Rehabilitation of the Superficial Digital Flexor Tendon

Using INDIBA Radio Frequency and Physiotherapy

by Sarah Robinson, Phys Dip Dist (IAAT).
Sarah Robinson is the founder of Equine Physio UK, is based in Jedburgh / The borders of Scotland / England and covers surrounding areas.

On April 6th 2019 Captain Redbeard (Spot) succesfully started and finished The Grand National at Aintree, blemish and injury free.

On November 30th 2019 Captain Redbeard’s racing career was suddenly ended by a massive, catastrophic rupture of the Superficial Digital Flexor Tendon (SDFT) whilst racing at Newcastle. His Jockey and part owner, Sam Coltherd, pleaded with trackside Vets to allow the family to bring Spot home.

Now back in The Borders, and unable to bear weight, he remained in a Robert Jones Bandage designed to immobilise and potentially stabilise his serious injury, but happy to be in his own stable and yard.

On December 12th his first scan showed so much inflammation and damage to the SDFT, that it had forced the underlying Deep Digital Flexor Tendon to have to move to the side. The treating Vets (Cheviot Vets, Kelso) were able to push their fingers into the tendon which had no definition, structure or resistance. The hope for his owners was that he may, at best, be field sound in a year or so.

6 weeks post injury, the vets established that Spot could have the bandage size reduced and confirmed he was a little more stable. I was asked to treat the tendon with INDIBA twice a week for one month. I applied treatment directly over, and distal to the tendon whilst also treating the Superficial flexor muscle above. The reduction in inflammation after only a couple of applications was incredible. Although obviously still warm to touch, being able to give Spot the 448kHz directly to his cells, with no heat, was I believe the key to moving this forward so quickly and not compromising its repair by overheating it and upsetting even more,the collagen fibres and tenocytes. With hand temperature tests on the tendon, I could increase or decrease the amount of warmth I felt was suitable on that particular visit, whilst never compromising on the 448kHz.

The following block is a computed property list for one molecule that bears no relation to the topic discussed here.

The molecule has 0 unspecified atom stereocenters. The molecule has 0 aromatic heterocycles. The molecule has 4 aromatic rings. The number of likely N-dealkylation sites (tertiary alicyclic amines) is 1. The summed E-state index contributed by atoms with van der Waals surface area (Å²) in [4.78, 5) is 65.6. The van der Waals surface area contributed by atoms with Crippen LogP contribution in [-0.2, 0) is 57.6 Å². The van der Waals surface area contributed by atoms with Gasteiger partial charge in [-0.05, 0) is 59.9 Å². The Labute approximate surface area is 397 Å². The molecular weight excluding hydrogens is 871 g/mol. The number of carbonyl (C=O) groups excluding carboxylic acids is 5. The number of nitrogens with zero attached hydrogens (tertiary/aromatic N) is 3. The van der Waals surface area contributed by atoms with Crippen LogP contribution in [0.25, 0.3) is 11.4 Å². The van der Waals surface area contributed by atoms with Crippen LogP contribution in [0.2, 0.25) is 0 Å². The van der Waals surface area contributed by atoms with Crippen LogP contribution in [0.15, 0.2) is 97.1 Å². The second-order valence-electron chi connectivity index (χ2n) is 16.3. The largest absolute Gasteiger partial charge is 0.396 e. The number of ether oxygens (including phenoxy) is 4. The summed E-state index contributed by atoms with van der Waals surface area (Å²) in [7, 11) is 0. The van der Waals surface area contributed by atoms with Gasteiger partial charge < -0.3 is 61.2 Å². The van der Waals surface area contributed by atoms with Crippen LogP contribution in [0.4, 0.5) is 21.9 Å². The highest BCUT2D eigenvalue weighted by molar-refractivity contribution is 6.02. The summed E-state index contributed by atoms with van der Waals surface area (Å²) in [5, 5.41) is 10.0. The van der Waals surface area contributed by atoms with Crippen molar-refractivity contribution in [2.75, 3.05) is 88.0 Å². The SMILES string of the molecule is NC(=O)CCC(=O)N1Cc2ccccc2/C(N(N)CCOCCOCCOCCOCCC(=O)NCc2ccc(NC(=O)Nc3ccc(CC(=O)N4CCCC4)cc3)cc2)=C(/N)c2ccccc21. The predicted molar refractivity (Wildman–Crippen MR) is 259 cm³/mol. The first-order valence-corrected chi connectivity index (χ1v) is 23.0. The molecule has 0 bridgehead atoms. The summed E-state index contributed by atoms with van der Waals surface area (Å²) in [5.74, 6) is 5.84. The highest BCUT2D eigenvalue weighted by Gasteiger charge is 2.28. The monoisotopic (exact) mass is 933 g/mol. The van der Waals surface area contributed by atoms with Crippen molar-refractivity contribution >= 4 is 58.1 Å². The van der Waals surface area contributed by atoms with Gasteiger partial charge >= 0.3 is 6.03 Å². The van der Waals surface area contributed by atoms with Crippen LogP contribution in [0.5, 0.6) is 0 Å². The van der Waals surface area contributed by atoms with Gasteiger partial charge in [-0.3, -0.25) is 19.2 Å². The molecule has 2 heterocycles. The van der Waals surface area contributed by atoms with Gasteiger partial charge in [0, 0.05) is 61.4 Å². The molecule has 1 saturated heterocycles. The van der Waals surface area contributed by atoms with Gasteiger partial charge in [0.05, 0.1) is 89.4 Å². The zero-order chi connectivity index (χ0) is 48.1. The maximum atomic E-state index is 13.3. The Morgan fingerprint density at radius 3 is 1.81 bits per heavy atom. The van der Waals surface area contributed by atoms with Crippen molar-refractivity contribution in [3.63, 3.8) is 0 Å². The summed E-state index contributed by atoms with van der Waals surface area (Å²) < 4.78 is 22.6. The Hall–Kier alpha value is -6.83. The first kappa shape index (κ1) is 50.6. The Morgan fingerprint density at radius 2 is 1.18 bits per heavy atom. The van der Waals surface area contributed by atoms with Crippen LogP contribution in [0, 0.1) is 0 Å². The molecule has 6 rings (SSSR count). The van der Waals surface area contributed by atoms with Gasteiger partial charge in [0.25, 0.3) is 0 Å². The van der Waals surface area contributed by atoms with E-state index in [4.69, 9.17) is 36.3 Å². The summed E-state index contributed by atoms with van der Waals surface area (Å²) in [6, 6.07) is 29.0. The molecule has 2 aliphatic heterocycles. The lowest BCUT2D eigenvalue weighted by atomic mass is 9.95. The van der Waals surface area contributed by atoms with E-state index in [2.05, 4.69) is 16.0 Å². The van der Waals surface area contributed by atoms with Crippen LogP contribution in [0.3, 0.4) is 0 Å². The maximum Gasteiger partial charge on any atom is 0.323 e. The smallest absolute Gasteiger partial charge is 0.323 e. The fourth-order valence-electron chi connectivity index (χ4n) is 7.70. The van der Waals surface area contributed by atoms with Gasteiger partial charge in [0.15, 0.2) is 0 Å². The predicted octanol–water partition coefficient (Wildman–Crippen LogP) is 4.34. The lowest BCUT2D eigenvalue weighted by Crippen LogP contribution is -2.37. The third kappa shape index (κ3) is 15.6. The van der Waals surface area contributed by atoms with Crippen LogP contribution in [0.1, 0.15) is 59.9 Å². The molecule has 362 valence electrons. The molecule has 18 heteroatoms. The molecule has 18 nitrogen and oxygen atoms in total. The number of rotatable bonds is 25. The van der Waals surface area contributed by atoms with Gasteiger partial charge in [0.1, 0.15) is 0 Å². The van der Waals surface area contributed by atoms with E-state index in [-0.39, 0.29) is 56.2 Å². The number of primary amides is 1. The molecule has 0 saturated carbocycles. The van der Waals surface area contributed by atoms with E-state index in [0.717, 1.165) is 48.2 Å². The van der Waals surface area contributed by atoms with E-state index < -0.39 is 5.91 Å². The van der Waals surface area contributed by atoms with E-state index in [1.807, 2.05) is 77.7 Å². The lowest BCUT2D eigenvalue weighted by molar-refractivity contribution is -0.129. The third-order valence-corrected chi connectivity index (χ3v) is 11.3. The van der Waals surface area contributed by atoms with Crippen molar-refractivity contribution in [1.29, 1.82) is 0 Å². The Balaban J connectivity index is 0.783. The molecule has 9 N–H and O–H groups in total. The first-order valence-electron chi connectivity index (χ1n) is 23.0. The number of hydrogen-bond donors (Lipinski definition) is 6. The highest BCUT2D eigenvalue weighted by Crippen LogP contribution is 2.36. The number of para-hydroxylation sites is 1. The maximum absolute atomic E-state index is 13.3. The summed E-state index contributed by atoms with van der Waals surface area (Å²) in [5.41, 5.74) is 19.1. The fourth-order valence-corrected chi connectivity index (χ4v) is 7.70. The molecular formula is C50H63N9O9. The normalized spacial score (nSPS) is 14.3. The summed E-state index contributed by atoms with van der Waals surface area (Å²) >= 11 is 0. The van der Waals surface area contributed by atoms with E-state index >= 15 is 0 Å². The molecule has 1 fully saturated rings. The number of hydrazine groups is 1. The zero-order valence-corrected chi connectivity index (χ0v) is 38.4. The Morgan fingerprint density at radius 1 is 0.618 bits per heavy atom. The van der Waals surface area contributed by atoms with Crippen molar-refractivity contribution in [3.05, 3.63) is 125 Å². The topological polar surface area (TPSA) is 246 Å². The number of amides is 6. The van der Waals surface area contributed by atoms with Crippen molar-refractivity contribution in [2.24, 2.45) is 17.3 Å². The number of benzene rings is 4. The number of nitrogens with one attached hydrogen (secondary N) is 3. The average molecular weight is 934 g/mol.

Scans above: First scan was 12th December. Second scan was 10th February which was post one months worth of INDIBA. The scans show 12th December as top half and 10th February as bottom half.

To further add to Spot’s injury, he also had a painful sore on his shin which was suffocating and growing under the pressure of his support bandage for the SDFT. With advice from the INDIBA Clinician I treated distally to the wound to help accelerate its healing. A couple of days later the wound had stopped looking so angry, was drying up and the inflammation surrounding it had gone.

Spot was now loading on the limb, his support bandages removed and small daily walks were possible, vital to the repair of the tendon. There was no dropping of the fetlock and the tendon felt harder and more defined.

On 7th February I gave him his last treatment of the course and he was re scanned 3 days later. The results are almost unbelievable. The connective tissues have started to repair on mass and the inflammation, whilst still there distally, is much reduced. Spot is now walking daily, under very controlled conditions, and I will do two further treatments over the upcoming month. What astounded myself, his owners and the Vets has been the rapidity of the repair. Tendons are notoriously slow, messy and lazy to rebuild, and Spot managed to all but obliterate his.

Only 8 weeks of time has passed from his first demoralising scans in mid December 2019 to these recent ones on 10th February 2020. They speak for themselves. My input totalled 8 treatments covering one month. Impressive results we have all agreed.

“Coltherd Racing” know and appreciate daily how lucky they are to have Spot kicking his stable door again and creating havoc amongst his stable mates when he heads out for his daily walks.